Prophylactic (Elective) Mastectomy
Prophylactic (Elective) Mastectomy
If you have a high risk for breast cancer, you may have considered prophylactic (elective) mastectomy. Most women who consider this option think that if they eliminate the area of risk, they also eliminate the risk of cancer. This is a very drastic solution and one that is not guaranteed to put an end to your risk. There is no mastectomy that can guarantee that all the breast tissue is removed. Your breast tissue extends itself from your collarbone to your below your ribcage and around to your back. There is no separation between breast tissue and other body tissues, so no surgeon, no matter how wonderful, could be sure to get all the breast tissue in your body. While prophylactic mastectomies most likely do remove some of the risk, there is no way of knowing how much. At BreastHealthOnline, we would want you to be sure of all the risks and complications, both physical and emotional, involved in this sort of surgery. If, at the end of your research, your discussion with several highly reputable doctors who are up to date on the latest research in breast cancer, and deep thought on your part, you still feel that prophylactic mastectomy is for you, we provide the following information.
What is prophylactic mastectomy?
According to a statement from the American Cancer Society Board of Directors, "Only very strong clinical and/or pathological indications warrant doing this type of 'preventive operation.'" The surgeon removes both breasts, the skin and the nipples. This is the same as a simple mastectomy. Because there is no cancer present, the lymph nodes are not removed. Reconstruction can be done immediately or at a later date.
Who is a candidate for prophylactic mastectomy?
Women who are at high risk of breast cancer who may wish to consider prophylactic mastectomy after weighing other preventive options for breast cancer, including:
* A strong family history of breast cancer (especially if the breast cancer was diagnosed among several first-degree relatives -- mother or sisters -- before age 50)
* Having tested positive for the BRCA1 or BRCA2 gene mutations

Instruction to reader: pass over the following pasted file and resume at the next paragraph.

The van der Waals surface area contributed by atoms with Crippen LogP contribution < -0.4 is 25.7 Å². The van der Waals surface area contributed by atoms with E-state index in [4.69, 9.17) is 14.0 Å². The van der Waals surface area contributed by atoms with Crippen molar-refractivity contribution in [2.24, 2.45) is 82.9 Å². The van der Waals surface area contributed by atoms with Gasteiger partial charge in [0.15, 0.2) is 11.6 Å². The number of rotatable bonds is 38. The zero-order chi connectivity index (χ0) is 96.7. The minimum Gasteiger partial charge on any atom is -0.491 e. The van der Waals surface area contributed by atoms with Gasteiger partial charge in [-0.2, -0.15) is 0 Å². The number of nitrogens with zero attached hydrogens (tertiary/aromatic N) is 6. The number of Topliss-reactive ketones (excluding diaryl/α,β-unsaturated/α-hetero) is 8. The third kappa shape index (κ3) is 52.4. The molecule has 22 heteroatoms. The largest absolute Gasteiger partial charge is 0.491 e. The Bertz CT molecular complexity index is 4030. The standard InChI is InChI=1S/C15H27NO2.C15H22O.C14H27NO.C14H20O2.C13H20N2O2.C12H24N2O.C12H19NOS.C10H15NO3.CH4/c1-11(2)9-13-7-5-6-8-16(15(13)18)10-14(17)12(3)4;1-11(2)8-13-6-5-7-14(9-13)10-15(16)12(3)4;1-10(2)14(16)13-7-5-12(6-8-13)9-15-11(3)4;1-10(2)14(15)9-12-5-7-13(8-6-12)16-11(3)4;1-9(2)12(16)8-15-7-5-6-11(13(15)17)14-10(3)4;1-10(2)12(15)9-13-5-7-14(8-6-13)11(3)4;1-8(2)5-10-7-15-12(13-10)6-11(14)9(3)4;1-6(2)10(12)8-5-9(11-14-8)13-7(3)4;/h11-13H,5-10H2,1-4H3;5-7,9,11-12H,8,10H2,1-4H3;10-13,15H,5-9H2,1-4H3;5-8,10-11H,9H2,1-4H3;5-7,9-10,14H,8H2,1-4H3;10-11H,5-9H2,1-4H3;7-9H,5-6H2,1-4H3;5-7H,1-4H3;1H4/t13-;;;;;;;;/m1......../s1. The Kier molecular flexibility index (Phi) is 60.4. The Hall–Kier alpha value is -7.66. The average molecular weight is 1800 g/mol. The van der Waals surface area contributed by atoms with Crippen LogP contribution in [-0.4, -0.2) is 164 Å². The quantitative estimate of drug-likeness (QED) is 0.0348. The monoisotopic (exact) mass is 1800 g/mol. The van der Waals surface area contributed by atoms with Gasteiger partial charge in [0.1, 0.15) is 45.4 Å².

* A personal history of breast cancer and a high risk for recurrence
* Perhaps those who have been diagnosed with lobular carcinoma in situ (a marker for increased breast cancer risk)
This is an irreversible procedure, so women who are considering it should be sure to talk with several surgeons, women who have had prophylactic mastectomies, family, friends, and a professional counselor who has experience dealing with patients who have considered this surgery.
What are Alternatives to Prophylactic Mastectomy to Help Lower Breast Cancer Risk?
If you are at high risk for breast cancer, you should be closely monitored by a physician, as well as having frequent clinical breast exams and mammograms. Because breast affects approximately one in eight women, all women should follow the guidelines set forth by the American Cancer Society, the American College of Radiology, the American College of Surgeons, and the American Medical Association.
Being monitored closely by your physician will increase your chances of finding any cancer early. The earlier breast cancer is detected, the greater the chances for successful treatment and survival.
If you have a family history of breast cancer or if you test positive for the BRCA1 or BRCA2 gene mutations, you may want to talk to your physician about beginning annual screening mammograms earlier than age 40 -- as early as age 25 in some cases.
In 1998, the U.S. Food and Drug Administration approved the use of tamoxifen (Nolvadex) for use in breast cancer prevention. Research by the National Adjuvant Breast and Bowel Project found that tamoxifen taken as a preventative for five years reduced the incidence of breast cancer by 49%. For women who have a high risk of developing breast cancer, you might want to discuss this option with your doctors.
If you are a woman with high risk of developing breast cancer, you might want to research the availability of any clinical trials regarding prevention of breast cancer. Currently the National Adjuvant Breast and Bowel Project is conducting the STAR (Study of Tamoxifen and Raloxifene) trials, to determine if raloxifene is as effective as tamoxifen in preventing breast cancer. You can find out more information on clinical trails by visiting the National Cancer Institute Clinical Trial page at http://www.cancer.gov/ or by talking to your local breast cancer clinic, hospital, or doctor.
Again, please realize that prophylactic mastectomy is not a guarantee that you will never get cancer. True cancer prevention is not surgical but rather is systemic, such as finding ways to block the carcinogens or do something to reverse the damage to the genes. This option should only be exercised after much medical consultation, counseling and soul searching on your part. "Cancer phobia" cannot be cured with a prophylactic mastectomy and needs to be addressed with psychotherapy rather than a surgery that very well may not be needed.